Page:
Transformers spin-off Bumblebee gets release date, adds John Cena

Contributed by
Jul 31, 2017, 3:43 PM EDT

The first movie to take place outside the main Transformers series is officially a thing that's happening.

Shooting started today (July 31) on Bumblebee, the first official spin-off of the billion-dollar Transformers movie franchise, with the picture also getting a release date of December 21, 2018.

We've been hearing for a while about Paramount Pictures and Hasbro -- the studio and toy company behind the Transformers and G.I. Joe film franchises -- wanting to expand both the Transformers and overall Hasbro movie universes for a while now, and Bumblebee seems to be the first step in that direction.

The film is being shot in California and has added WWE star and actor John Cena to a cast that includes Hailee Steinfeld in the lead role along with Pamela Adlon, Stephen Schneider, Kenneth Choi and others. The movie is being directed by Travis Knight, the head of the excellent animation studio Laika Entertainment and director of that company's acclaimed Kubo and the Two Strings. This will be Knight's live-action directorial debut.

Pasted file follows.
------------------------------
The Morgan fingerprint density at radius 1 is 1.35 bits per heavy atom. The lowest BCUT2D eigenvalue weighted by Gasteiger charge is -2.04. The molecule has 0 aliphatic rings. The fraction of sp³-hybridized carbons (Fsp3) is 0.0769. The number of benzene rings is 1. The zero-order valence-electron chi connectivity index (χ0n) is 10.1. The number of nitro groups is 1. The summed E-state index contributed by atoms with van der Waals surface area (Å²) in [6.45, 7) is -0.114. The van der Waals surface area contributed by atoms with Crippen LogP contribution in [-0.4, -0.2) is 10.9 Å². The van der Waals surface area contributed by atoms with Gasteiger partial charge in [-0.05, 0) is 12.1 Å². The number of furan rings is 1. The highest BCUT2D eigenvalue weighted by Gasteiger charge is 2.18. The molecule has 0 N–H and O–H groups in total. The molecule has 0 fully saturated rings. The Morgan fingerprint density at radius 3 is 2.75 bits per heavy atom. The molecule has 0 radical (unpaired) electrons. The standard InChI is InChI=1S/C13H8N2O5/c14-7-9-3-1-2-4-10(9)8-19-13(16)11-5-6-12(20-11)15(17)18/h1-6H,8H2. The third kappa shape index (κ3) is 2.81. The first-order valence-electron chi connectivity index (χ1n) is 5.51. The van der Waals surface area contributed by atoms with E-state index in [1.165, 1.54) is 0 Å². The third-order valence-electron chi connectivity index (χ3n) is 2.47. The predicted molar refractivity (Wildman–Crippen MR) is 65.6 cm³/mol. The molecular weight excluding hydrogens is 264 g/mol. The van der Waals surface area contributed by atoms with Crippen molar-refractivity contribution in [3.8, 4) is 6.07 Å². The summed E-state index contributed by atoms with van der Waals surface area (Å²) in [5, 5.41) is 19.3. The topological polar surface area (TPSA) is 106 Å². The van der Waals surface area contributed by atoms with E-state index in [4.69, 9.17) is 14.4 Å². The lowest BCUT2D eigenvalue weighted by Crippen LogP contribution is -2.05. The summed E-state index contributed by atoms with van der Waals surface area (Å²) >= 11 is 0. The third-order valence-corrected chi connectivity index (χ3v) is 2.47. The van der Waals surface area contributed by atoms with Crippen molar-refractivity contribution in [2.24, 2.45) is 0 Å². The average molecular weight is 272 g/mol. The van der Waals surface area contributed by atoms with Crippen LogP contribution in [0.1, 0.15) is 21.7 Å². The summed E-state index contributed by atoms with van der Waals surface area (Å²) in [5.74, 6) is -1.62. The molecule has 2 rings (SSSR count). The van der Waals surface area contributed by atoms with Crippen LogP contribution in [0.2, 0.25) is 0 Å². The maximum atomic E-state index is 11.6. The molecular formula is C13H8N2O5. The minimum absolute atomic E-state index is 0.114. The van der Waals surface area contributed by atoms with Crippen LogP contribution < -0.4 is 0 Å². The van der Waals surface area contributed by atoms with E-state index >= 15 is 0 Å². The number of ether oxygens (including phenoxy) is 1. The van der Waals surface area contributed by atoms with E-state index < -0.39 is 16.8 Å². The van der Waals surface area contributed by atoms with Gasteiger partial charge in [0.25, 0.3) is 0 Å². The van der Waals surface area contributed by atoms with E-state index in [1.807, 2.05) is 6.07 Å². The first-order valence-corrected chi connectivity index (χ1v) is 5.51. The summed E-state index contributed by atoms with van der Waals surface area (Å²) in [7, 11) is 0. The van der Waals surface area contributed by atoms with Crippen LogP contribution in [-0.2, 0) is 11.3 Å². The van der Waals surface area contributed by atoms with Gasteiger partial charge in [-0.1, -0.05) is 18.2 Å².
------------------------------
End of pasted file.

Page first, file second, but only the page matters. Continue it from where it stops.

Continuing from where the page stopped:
Paramount's plot synopis states:

On the run in the year 1987, Bumblebee finds refuge in a junkyard in a small Californian beach town. Charlie (Hailee Steinfeld), on the cusp of turning 18 and trying to find her place in the world, discovers Bumblebee, battle-scarred and broken. When Charlie revives him, she quickly learns this is no ordinary, yellow VW bug.

Speaking with Den of Geek last week, veteran Transformers producer Lorenzo di Bonaventura described Bumblebee as an "incredibly loved character" and the movie as a "coming of age" story, adding that he saw it as a way to inject new life into the Transformers franchise:

“Our feeling was that we wanted to give the audience a different experience. Bumblebee's designed to be a more intimate movie. There's many fewer Transformers in it. It's set in 1987, so it actually predates all of Michael (Bay)'s movies and therefore is not burdened by the history of those, 'cause it predates it. You have a certain amount of creative freedom.”

In a way the producers and studio have little to lose: Transformers has made billions for Paramount and Hasbro, but the fifth and latest entry, Transformers: The Last Knight, was pretty much a dud in the U.S. and will not earn nearly as much worldwide as its four predecessors. A new spin on the mythology may be just what is needed.

Will you give Bumblebee a chance or do you think the Transformers universe has run its course on the big screen?